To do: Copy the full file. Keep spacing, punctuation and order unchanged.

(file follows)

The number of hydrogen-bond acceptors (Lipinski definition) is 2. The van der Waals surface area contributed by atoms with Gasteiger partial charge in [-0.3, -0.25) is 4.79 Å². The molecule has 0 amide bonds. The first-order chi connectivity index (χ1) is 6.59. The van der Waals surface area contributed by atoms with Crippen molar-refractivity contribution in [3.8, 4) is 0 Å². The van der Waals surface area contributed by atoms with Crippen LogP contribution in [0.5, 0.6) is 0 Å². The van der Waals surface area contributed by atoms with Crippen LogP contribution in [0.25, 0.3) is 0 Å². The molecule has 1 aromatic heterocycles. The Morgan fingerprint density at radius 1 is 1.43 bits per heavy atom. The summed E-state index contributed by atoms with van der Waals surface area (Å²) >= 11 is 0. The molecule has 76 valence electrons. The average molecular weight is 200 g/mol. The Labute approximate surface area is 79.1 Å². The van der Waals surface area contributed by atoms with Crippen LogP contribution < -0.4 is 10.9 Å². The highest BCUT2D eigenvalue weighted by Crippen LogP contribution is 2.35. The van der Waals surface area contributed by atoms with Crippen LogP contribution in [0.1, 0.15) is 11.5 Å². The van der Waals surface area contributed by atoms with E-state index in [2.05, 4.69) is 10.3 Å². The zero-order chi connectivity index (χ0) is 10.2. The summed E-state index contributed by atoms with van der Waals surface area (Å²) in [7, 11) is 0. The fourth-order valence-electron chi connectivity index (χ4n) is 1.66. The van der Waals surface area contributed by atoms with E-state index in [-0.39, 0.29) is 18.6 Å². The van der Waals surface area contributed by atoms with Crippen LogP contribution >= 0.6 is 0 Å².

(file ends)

The number of hydrogen-bond acceptors (Lipinski definition) is 2. The van der Waals surface area contributed by atoms with Gasteiger partial charge in [-0.3, -0.25) is 4.79 Å². The molecule has 0 amide bonds. The first-order chi connectivity index (χ1) is 6.59. The van der Waals surface area contributed by atoms with Crippen molar-refractivity contribution in [3.8, 4) is 0 Å². The van der Waals surface area contributed by atoms with Crippen LogP contribution in [0.5, 0.6) is 0 Å². The van der Waals surface area contributed by atoms with Crippen LogP contribution in [0.25, 0.3) is 0 Å². The molecule has 1 aromatic heterocycles. The Morgan fingerprint density at radius 1 is 1.43 bits per heavy atom. The summed E-state index contributed by atoms with van der Waals surface area (Å²) >= 11 is 0. The molecule has 76 valence electrons. The average molecular weight is 200 g/mol. The Labute approximate surface area is 79.1 Å². The van der Waals surface area contributed by atoms with Crippen LogP contribution < -0.4 is 10.9 Å². The highest BCUT2D eigenvalue weighted by Crippen LogP contribution is 2.35. The van der Waals surface area contributed by atoms with Crippen LogP contribution in [0.1, 0.15) is 11.5 Å². The van der Waals surface area contributed by atoms with E-state index in [2.05, 4.69) is 10.3 Å². The zero-order chi connectivity index (χ0) is 10.2. The summed E-state index contributed by atoms with van der Waals surface area (Å²) in [7, 11) is 0. The fourth-order valence-electron chi connectivity index (χ4n) is 1.66. The van der Waals surface area contributed by atoms with E-state index in [-0.39, 0.29) is 18.6 Å². The van der Waals surface area contributed by atoms with Crippen LogP contribution >= 0.6 is 0 Å².